John Roberts endorses changes in federal judiciary to combat workplace abuse – Washington Examiner

Supreme Court Chief Justice John Roberts said in a year-end report for the federal judiciary that he approves of changes recommended by a working group he started after a top appeals court judge retired from the federal bench amid a sexual misconduct controversy.

In the 15-page report, released on New Year’s Eve, Roberts said the group concluded that the judicial branch could do more to encourage employees to encourage people to come forward to report abuse and misconduct.

The three main areas he laid out include revising published guidance, streamlining internal procedures for dealing with complaints, and expanding training programs to raise awareness of misconduct. He also said the proposed changes “make clear that the duties of confidentiality shared by judges, law clerks and court employees do not pose any obstacle to reporting or disclosing misconduct.”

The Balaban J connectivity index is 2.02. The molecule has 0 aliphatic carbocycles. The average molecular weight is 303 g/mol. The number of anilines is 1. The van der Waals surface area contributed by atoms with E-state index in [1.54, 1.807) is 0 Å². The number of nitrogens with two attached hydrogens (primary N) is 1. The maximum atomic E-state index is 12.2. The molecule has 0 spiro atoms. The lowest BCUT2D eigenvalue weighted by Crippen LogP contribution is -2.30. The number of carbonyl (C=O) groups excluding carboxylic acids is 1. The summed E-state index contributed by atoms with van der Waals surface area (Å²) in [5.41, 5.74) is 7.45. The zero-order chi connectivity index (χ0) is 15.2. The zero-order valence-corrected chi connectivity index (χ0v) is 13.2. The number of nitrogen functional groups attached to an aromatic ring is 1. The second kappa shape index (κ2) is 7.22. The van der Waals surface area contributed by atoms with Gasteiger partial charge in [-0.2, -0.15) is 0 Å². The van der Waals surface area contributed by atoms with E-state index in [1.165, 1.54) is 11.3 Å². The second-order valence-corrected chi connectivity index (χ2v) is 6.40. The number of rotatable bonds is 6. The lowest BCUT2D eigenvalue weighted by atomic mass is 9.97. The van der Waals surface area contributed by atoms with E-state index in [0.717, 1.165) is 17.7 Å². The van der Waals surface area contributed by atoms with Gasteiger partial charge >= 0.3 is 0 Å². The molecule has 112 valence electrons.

Roberts created the group, which published a report in June, after Judge Alex Kozinski retired from the 9th U.S. Circuit Court of Appeals in December 2017. The abrupt exit came after multiple women, including former female law clerks, accused the judge of sexual misconduct, including inappropriate touching and showing them pornography.

Roberts didn’t mention Kozinski by name, but did note broadly that there have been instances in which senior officials abuse their power.

“Recent events have highlighted that the very qualities that make the position of law clerk attractive — particularly, the opportunity to work with a senior member of the legal profession in a position of mentorship and trust — can create special risks of abuse,” Roberts wrote.

Roberts said the working group found that misconduct is more likely to take place in the form of “incivility or disrespect” rather than overt sexual harassment, and it often goes unreported.

He also said the group found some positive news, determining that the judiciary already has “key foundations” in place for “combatting (sic) inappropriate conduct, including committed leadership, an ethos of accountability, positive workplace policies and practices, and established training programs.”